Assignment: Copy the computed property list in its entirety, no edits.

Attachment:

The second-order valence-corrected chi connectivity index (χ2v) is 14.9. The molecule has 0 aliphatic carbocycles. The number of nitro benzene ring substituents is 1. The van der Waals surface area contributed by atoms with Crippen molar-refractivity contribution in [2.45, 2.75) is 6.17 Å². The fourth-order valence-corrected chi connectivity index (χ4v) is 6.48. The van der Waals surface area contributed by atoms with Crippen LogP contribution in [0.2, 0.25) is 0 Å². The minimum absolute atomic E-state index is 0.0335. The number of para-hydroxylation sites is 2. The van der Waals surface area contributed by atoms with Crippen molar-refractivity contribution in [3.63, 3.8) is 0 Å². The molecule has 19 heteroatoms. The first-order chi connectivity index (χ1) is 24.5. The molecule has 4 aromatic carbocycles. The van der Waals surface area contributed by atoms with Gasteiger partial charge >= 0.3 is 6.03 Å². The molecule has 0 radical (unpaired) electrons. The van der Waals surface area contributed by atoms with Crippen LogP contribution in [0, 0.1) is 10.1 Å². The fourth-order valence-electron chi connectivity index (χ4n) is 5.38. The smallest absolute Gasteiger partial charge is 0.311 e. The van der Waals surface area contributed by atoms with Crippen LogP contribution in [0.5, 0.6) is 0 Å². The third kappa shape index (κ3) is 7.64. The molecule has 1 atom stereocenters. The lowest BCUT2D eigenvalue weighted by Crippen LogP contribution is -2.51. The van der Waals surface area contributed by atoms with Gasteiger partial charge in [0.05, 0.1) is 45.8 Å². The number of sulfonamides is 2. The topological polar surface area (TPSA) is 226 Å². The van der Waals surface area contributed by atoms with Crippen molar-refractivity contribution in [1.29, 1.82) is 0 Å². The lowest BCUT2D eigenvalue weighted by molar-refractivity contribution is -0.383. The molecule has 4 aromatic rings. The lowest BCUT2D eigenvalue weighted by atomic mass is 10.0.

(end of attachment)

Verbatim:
The second-order valence-corrected chi connectivity index (χ2v) is 14.9. The molecule has 0 aliphatic carbocycles. The number of nitro benzene ring substituents is 1. The van der Waals surface area contributed by atoms with Crippen molar-refractivity contribution in [2.45, 2.75) is 6.17 Å². The fourth-order valence-corrected chi connectivity index (χ4v) is 6.48. The van der Waals surface area contributed by atoms with Crippen LogP contribution in [0.2, 0.25) is 0 Å². The minimum absolute atomic E-state index is 0.0335. The number of para-hydroxylation sites is 2. The van der Waals surface area contributed by atoms with Crippen molar-refractivity contribution in [3.63, 3.8) is 0 Å². The molecule has 19 heteroatoms. The first-order chi connectivity index (χ1) is 24.5. The molecule has 4 aromatic carbocycles. The van der Waals surface area contributed by atoms with Gasteiger partial charge >= 0.3 is 6.03 Å². The molecule has 0 radical (unpaired) electrons. The van der Waals surface area contributed by atoms with Crippen LogP contribution in [0, 0.1) is 10.1 Å². The fourth-order valence-electron chi connectivity index (χ4n) is 5.38. The smallest absolute Gasteiger partial charge is 0.311 e. The van der Waals surface area contributed by atoms with Crippen LogP contribution in [0.5, 0.6) is 0 Å². The third kappa shape index (κ3) is 7.64. The molecule has 1 atom stereocenters. The lowest BCUT2D eigenvalue weighted by Crippen LogP contribution is -2.51. The van der Waals surface area contributed by atoms with Gasteiger partial charge in [0.05, 0.1) is 45.8 Å². The number of sulfonamides is 2. The topological polar surface area (TPSA) is 226 Å². The van der Waals surface area contributed by atoms with Crippen molar-refractivity contribution in [1.29, 1.82) is 0 Å². The lowest BCUT2D eigenvalue weighted by molar-refractivity contribution is -0.383. The molecule has 4 aromatic rings. The lowest BCUT2D eigenvalue weighted by atomic mass is 10.0.